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Weekly Wire: the Global Forum

Kalliope Kokolis's picture

These are some of the views and reports relevant to our readers that caught our attention this week.

Smartphones could provide weather data in poor nations
African Brains

“Smartphones can now be used to collect weather data such as air temperatures through WeatherSignal, a crowdsourcing app developed by UK start-up OpenSignal.

This helps crowd source real-time weather forecasts and could one day help collect climate data in areas without weather stations, its developers say.

Once installed, the app automatically collects data and periodically uploads them to a server.

The app’s ability to record air temperature is based upon the discovery that the temperature of a smartphone battery correlates closely to the surrounding air temperature, published in Geophysical Research Letters this month (13 August).” READ MORE
 

Public Open Data: The Good, the Bad, the Future
Idea Lab

“New technology tools, combined with raised expectations among voters and stakeholders for government transparency, have sparked a movement toward “open government.” Championed by advocacy organizations and a few high-profile elected officials, the trend seeks to promote greater accountability and responsiveness for the systems of representative democracy. An area of particular opportunity — as well as potential concern — is the growing cache of large datasets of public information now available on the Internet.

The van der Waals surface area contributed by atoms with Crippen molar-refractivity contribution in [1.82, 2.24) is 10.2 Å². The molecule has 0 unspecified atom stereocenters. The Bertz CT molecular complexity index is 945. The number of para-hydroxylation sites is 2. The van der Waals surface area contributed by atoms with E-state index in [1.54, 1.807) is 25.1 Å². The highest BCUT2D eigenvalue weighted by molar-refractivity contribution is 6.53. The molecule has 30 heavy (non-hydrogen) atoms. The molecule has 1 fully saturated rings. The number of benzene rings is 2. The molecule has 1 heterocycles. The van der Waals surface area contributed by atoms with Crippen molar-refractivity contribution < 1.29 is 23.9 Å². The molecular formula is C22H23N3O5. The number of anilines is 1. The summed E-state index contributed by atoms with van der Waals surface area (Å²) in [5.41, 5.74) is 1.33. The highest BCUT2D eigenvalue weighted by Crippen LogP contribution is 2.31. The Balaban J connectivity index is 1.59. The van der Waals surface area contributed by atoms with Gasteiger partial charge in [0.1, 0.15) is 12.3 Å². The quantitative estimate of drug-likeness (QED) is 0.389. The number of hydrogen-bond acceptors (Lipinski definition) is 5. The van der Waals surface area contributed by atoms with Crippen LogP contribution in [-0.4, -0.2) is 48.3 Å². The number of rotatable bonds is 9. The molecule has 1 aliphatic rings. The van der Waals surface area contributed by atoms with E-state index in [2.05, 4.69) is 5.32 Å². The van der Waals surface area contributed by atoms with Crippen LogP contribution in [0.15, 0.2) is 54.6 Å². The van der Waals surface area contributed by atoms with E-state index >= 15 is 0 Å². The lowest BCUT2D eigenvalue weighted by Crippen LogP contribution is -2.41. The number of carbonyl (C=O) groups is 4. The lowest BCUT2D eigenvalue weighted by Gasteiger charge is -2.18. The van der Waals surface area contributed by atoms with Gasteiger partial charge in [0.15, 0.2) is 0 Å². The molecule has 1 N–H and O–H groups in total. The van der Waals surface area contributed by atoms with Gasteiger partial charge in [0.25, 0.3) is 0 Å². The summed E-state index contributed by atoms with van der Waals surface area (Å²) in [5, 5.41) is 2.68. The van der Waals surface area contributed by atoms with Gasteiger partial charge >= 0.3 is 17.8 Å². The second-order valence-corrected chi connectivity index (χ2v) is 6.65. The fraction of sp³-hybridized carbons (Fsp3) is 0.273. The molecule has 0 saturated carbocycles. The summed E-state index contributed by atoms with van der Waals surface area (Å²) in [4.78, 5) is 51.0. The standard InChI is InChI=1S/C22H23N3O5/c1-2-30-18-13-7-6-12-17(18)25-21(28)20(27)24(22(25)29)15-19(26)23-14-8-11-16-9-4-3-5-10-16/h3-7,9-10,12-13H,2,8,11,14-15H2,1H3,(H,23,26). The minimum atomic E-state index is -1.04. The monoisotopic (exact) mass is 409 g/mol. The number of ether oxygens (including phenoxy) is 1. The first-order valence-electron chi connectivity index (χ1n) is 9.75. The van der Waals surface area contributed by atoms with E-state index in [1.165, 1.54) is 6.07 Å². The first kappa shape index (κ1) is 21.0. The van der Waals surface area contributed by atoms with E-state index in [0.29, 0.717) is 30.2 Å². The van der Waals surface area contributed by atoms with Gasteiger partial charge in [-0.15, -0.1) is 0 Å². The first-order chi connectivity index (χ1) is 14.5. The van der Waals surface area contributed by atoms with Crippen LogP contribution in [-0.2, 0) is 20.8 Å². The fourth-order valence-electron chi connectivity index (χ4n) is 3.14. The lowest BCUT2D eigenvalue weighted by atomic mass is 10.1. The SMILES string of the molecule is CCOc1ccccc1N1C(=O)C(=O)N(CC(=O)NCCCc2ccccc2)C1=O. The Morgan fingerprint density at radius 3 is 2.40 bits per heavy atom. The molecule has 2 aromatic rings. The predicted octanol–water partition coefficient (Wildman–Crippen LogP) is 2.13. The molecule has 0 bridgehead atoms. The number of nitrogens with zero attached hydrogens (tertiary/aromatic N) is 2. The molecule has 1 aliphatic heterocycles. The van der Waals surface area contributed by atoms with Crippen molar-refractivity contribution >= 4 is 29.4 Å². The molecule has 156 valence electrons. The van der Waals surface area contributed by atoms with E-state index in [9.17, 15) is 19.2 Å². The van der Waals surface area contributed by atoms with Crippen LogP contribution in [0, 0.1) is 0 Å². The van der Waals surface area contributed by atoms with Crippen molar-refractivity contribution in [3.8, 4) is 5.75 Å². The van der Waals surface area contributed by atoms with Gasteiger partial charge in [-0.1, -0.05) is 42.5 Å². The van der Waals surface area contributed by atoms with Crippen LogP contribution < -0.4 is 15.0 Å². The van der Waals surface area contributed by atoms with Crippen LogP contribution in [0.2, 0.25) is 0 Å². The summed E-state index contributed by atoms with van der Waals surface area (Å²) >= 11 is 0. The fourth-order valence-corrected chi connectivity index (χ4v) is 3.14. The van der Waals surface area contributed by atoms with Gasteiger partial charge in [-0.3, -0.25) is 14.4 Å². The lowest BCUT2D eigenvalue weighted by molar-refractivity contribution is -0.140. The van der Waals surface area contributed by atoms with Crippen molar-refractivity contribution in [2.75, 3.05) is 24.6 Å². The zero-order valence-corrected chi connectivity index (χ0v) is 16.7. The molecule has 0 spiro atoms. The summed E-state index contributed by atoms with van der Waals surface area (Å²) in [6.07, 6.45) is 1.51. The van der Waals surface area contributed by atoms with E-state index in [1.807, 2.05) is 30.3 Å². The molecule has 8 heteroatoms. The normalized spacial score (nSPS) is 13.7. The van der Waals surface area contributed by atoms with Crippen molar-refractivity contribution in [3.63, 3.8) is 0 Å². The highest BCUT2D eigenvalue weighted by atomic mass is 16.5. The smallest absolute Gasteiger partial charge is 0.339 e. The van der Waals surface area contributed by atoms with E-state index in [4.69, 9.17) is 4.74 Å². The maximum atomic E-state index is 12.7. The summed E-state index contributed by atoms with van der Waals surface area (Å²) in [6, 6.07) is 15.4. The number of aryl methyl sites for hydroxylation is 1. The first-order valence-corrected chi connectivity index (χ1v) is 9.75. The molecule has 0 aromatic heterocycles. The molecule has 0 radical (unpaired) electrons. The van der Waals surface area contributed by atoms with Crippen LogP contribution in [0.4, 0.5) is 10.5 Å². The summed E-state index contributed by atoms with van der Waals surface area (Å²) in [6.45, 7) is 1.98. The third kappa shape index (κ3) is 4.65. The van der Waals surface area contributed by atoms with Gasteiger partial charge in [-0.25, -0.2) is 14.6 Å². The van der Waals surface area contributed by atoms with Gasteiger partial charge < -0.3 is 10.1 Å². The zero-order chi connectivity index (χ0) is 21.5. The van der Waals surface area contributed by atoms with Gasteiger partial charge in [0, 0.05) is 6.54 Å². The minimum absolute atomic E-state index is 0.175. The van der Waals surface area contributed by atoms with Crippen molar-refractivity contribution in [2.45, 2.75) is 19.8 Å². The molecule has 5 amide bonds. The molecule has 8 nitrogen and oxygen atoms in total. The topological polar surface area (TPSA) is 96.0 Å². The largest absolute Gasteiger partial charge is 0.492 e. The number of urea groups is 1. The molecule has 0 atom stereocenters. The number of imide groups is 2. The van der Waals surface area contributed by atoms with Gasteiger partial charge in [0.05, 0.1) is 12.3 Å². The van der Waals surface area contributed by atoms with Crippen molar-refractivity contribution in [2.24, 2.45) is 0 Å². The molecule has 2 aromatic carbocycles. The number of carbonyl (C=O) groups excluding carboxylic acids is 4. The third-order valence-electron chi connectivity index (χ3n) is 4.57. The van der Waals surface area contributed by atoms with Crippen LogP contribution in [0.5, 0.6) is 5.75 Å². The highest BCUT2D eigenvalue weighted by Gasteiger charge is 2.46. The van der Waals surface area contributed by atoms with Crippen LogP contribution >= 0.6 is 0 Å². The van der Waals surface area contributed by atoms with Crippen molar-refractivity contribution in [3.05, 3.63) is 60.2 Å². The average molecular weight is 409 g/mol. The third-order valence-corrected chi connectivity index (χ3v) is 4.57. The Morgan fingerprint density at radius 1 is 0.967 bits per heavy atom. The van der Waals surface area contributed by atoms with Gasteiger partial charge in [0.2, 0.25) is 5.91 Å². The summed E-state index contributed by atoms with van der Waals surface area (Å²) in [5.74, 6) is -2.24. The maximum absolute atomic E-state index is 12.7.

Government entities from cities to nations are making data not only public but accessible. Earlier, such data was often buried in City Hall filing cabinets, provided only after Freedom of Information Act requests, or published electronically but in cumbersome formats. Machine-readable formats allow new applications, analysis and visualizations to be developed by anyone with basic skills and an Internet connection. Datasets from many corners of government are coming online: public health and demographic information, business licenses and property ownership, campaign contributions and expenditures, crime reports, school test scores, and much more.”  READ MORE

Utilising Linked Social Media Data for Tracking Public Policy and Services 
Digital Enterprise Reseach Institute

“What are the concerns of citizens in relation to the new proposal for a ring-road? What are their views on means-testing for medical cards? Are self- employed people finding the online tax system helpful? Traditionally, such question would be answered through commissioned surveys, targeted consultations or journalistic research. Today, citizens are expressing views on topical issues such as public policy and services voluntarily on social media sites. Facebook, Twitter, LinkedIn, etc. contain views and arguments on a wide range of issues, which can be useful for informing policy-makers on public opinion. However, public policy isn’t the only topic discussed by citizens online; how can policy-makers distinguish relevant data from opinions on who should win X-Factor or what is the best sandwich filling? In this paper, we propose a solution for systematically tracking particular topics of interest across a range of social media sites. We also discuss how this solution may be employed for tracking topics related to specific public policy or service of interest.” READ MORE